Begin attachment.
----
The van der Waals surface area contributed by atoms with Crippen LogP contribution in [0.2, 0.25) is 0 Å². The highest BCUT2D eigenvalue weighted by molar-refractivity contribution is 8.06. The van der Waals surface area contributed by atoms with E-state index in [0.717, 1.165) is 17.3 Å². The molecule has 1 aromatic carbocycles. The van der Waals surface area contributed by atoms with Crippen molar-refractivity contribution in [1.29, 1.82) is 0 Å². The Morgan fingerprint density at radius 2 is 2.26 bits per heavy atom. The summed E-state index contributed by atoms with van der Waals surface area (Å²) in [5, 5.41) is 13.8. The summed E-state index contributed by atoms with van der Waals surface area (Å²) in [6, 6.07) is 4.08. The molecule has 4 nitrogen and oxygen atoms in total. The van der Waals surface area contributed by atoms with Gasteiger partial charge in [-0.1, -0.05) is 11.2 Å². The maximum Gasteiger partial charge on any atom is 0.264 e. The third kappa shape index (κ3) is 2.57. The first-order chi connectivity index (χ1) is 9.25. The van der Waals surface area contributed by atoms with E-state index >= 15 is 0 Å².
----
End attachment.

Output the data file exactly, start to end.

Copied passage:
The van der Waals surface area contributed by atoms with Crippen LogP contribution in [0.2, 0.25) is 0 Å². The highest BCUT2D eigenvalue weighted by molar-refractivity contribution is 8.06. The van der Waals surface area contributed by atoms with E-state index in [0.717, 1.165) is 17.3 Å². The molecule has 1 aromatic carbocycles. The van der Waals surface area contributed by atoms with Crippen molar-refractivity contribution in [1.29, 1.82) is 0 Å². The Morgan fingerprint density at radius 2 is 2.26 bits per heavy atom. The summed E-state index contributed by atoms with van der Waals surface area (Å²) in [5, 5.41) is 13.8. The summed E-state index contributed by atoms with van der Waals surface area (Å²) in [6, 6.07) is 4.08. The molecule has 4 nitrogen and oxygen atoms in total. The van der Waals surface area contributed by atoms with Gasteiger partial charge in [-0.1, -0.05) is 11.2 Å². The maximum Gasteiger partial charge on any atom is 0.264 e. The third kappa shape index (κ3) is 2.57. The first-order chi connectivity index (χ1) is 9.25. The van der Waals surface area contributed by atoms with E-state index >= 15 is 0 Å².